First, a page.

Here are the latest ideas concerning the Anthropic Principle (AP) I have been discussing with Dr. Green. If you aren't familiar with the "deck of cards" analogy of the AP, it would be a good idea to google it before reading this! It only takes a few minutes to get the gist of it.

Anyway, here are some ideas concerning the AP which have not yet been included in my Thesis Proposal (http://honestsearchfortruth.blogspot.com/2012/01/honors-thesis-proposal-draft-1.html):

Hi Micah!

I have been having some ideas concerning the AP that I wanted to run by you.

You are familiar with the deck of cards analogy, yes? As in, what are the odds of continually drawing aces over and over again... If you drew 50 aces in a row you would think that something is up.

Here is my question: How many cards are in the deck?

If there are 52 cards, drawing 50 aces in a row would be unlikely. If there are 5000 cards (cards can have values of 1-10, jacks, queens, kings, aces, and 15-2000 [so I'm introducing a lot more new kinds of cards- the 1930 of spades, for example]), then the probability of drawing 50 aces in a row would be WAY less likely. To continue, if there were an infinite number of possibilities for the cards to take, then the probability of drawing 50 aces in a row would be infinitely small.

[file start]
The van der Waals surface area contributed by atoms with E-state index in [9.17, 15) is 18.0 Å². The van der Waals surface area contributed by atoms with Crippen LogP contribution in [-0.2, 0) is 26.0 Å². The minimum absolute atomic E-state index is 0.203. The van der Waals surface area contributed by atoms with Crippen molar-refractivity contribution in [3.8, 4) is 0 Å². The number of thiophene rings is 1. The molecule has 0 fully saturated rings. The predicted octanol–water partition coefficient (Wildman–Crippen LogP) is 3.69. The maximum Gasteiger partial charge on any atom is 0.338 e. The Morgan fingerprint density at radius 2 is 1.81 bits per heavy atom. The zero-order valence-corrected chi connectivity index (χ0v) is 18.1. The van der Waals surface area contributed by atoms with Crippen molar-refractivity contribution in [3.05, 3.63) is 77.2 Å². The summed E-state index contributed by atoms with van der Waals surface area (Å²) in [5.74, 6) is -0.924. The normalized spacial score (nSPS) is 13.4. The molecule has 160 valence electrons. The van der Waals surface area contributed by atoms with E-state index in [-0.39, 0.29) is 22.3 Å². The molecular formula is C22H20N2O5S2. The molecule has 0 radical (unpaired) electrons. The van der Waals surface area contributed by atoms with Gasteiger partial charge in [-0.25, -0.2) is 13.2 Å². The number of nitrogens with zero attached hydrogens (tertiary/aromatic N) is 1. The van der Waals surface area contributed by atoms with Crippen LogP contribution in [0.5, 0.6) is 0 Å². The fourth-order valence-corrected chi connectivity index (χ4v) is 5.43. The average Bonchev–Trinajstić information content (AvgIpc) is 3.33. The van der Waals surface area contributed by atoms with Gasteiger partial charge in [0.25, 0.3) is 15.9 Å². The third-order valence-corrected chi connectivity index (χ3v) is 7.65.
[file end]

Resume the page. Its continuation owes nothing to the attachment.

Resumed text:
But what if there is just 1 card in the deck?

Then the probability of drawing 50 aces would be 1.

It is quite tempting to ask the question then, "well why is an ace the only card in the deck?" But this fails to understand the scenario. If one asks that question then one has to ask "Well what is the range of possibilities for the card to be?" And so the question of "What if there is just 1 card in the deck" simply gets rephrased.

Anyway, lets apply this idea to the gravitational constant. If the gravitational constant can be anywhere from, say, 1.239 to infinity, then the fact that the gravitational constant is what it is would mean that would should be infinitely surprised that the gravitational constant turned out to be what it is. If the range of possibilities were indeed 1.239 to infinity, then we would only need one constant to demonstrate the strength of the AP. Who cares about multiple constants? The AP would have it in the bag with just one.